Much of me feels I shouldn’t even be at a computer right now – rather that I should be back at #occupy, participating in trainings and discussions about tactics of resistance in anticipation of the eviction of the movement from the park, the notice of which was delivered this morning at 12:01 am.
But, in reality, I had to come home – I’d gone down there on a whim, unprepared – without proper clothes or supplies, without my camera, and without anyone really knowing where I was. I also have other obligations to adhere to be places and see people, and those must be honoured also in the course of a moral life – even when it feels like a time of emergency.
The annoucement of the eviction notice brings the song I wrote last thursday into clearer focus. At the direct action training I was asked if I was “yellow” (somewhat averse to being arrested) or “red” (not averse to being arrested). No one even bothered to ask if I was “green” (very averse to arrest); I suppose nothing about my looks green with my scruffy hair and Palestinian keffiyeh. But the truth is, despite the hard words in my song, I am not already committed to defending the park with my own body, in a way that puts my own freedom in danger. But I have no excuses this time – I’m not a traveller or a visitor, I can’t simply say “this is not my fight” because it is. So I have to ask – what is my role in this conflict? I know which side I’m on, but in what way can I best serve the cause? I know that I am a musicien and a philosopher, but I also think myself a dissident and an activist. Are those identities in conflict with each other? Merleau Ponty writes that the militant understands things immediately, whereas the writer tries to understand things in general, even timeless fashion. But Merleau also writes that writing is a craft, a part of the struggle, and not fully distinct from more apparently “practical” forms of involvement. Moreover, my own work in body hermeneutics of political situations has demonstrated (to me at least) that involvement in praxis is a major theoretical tool for the writer to understand social movement. When I put it this way, things seem obvious – there is no contradiction between my identity as thinker, and my identity as activist – they are one in the same.
The park is inspiring – truly much more impressive than Liberty square in NYC. The signs are still shining brightly (if a bit muddy), the tents and yurts are strong. The ground is a little bit muddy, but straw keeps the worst at bay. The food tent is constantly providing food by donation to the protestors, people are speaking with each other, having discussions, training sessions are happening constantly. Things are happening! While I was there, Gordon Lightfoot was being interviewed – his child is down here, and she is spending the night here tonight. While I was quite close to him, I couldn’t hear his voice because he was speaking quite softly – but one thing I did hear him say when asked “do you see any similarities between this movement and your generation” (i.e. the 60s) – he responded “I’ve never seen anything like this before”. I think that’s quite important, and interesting, and apparently something being repeated by many people from the older generation who step by the camp – that this movement does not resemble the movements of the 60s, that it’s something new, something altogether modern and futural. The values of no-leadership, 99% – these are much less divisive in society than the old divide between the liberal youth and their conservative parents. This time it seems that everyone supports the values of the occupy movement, the only bad thing anyone has to say about them is the worry that their tactics are ineffective. But, when the evictions begin – this is where the tactics become effective – non violent resistance only works (according to Ghandi) if you meet two conditions. The first is people have to already agree with you, and the second is that you get your head smashed in for acting on this value which other people already in their conscience agree with. This is what politics was for Ghandi – not convincing people of new ideas, but eliciting them to act on ideas they already have. If people already agree with the #occupy movement, all that remains is for the movement to be violently crushed – and out of this use of political violence, it will rise up like a Phoenix ten times stronger, again and again, until significant concessions are the only way forward for the state to resume normalcy.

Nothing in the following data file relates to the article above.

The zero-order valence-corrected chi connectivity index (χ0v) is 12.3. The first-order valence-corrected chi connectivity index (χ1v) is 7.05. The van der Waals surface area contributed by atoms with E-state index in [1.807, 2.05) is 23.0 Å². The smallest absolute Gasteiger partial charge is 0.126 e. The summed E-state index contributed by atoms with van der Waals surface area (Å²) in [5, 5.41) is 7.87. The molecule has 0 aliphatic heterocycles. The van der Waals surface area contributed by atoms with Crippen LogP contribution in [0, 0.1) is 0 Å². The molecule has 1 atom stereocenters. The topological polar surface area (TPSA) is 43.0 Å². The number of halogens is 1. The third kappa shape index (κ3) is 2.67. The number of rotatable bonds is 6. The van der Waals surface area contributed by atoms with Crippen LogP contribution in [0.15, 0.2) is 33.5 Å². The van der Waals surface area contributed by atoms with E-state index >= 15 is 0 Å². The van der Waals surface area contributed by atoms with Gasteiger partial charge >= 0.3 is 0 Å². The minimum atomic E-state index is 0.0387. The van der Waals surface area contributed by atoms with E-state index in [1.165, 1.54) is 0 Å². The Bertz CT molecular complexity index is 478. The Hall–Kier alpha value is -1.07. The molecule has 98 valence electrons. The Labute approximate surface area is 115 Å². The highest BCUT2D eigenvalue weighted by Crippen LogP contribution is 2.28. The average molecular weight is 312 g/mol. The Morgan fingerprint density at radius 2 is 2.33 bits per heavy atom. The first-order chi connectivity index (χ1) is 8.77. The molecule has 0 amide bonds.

Last night I watched the livestream of #occupywallstreet while the police there raided and destroyed the camp in liberty square park. I felt very angry watching the eviction, but I did not feel that it was my fight – I didn’t feel a motivation to get on a bus and go down there. Occupy Wall street is to Toronto what Tahir square is to Occupy Wall Street – an inspiration. But, by extension, if Wall street does not represent my home ground, then Toronto does. Toronto is where I must defend, sumud, hold fast to the ground and resist: support the decolonization of Canada (the role of indigenous activists in the centre of this movement is inspiring and essential). Support the 99% against the 1% (despite myself certainly being, by privilege if not by income, part of the 1%). Undo the power of banks and big business over the Canadian state, and, eventually, move towards power structures that enact the interests of the people rather than the elite.
EDIT: Due to a court injunction, it seems the protestors will be allowed to stay in the park, at least until friday.